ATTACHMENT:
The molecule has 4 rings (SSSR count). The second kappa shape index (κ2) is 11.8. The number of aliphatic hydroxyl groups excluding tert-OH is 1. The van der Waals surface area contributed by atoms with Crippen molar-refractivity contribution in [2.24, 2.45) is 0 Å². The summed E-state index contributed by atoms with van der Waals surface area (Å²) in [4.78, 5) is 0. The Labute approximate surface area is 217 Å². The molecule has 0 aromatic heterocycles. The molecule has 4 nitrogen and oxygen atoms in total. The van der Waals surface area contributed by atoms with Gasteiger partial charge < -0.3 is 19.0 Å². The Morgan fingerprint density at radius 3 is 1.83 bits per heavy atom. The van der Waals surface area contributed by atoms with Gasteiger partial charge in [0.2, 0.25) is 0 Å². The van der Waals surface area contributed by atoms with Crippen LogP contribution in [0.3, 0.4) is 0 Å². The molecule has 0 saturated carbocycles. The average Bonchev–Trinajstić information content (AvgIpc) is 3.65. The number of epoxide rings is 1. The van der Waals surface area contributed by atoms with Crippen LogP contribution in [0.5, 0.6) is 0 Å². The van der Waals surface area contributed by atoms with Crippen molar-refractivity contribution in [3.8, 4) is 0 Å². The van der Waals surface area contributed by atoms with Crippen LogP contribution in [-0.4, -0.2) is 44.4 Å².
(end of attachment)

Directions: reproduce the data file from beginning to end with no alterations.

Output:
The molecule has 4 rings (SSSR count). The second kappa shape index (κ2) is 11.8. The number of aliphatic hydroxyl groups excluding tert-OH is 1. The van der Waals surface area contributed by atoms with Crippen molar-refractivity contribution in [2.24, 2.45) is 0 Å². The summed E-state index contributed by atoms with van der Waals surface area (Å²) in [4.78, 5) is 0. The Labute approximate surface area is 217 Å². The molecule has 0 aromatic heterocycles. The molecule has 4 nitrogen and oxygen atoms in total. The van der Waals surface area contributed by atoms with Gasteiger partial charge < -0.3 is 19.0 Å². The Morgan fingerprint density at radius 3 is 1.83 bits per heavy atom. The van der Waals surface area contributed by atoms with Gasteiger partial charge in [0.2, 0.25) is 0 Å². The van der Waals surface area contributed by atoms with Crippen LogP contribution in [0.3, 0.4) is 0 Å². The molecule has 0 saturated carbocycles. The average Bonchev–Trinajstić information content (AvgIpc) is 3.65. The number of epoxide rings is 1. The van der Waals surface area contributed by atoms with Crippen LogP contribution in [0.5, 0.6) is 0 Å². The van der Waals surface area contributed by atoms with Crippen molar-refractivity contribution in [3.8, 4) is 0 Å². The van der Waals surface area contributed by atoms with Crippen LogP contribution in [-0.4, -0.2) is 44.4 Å².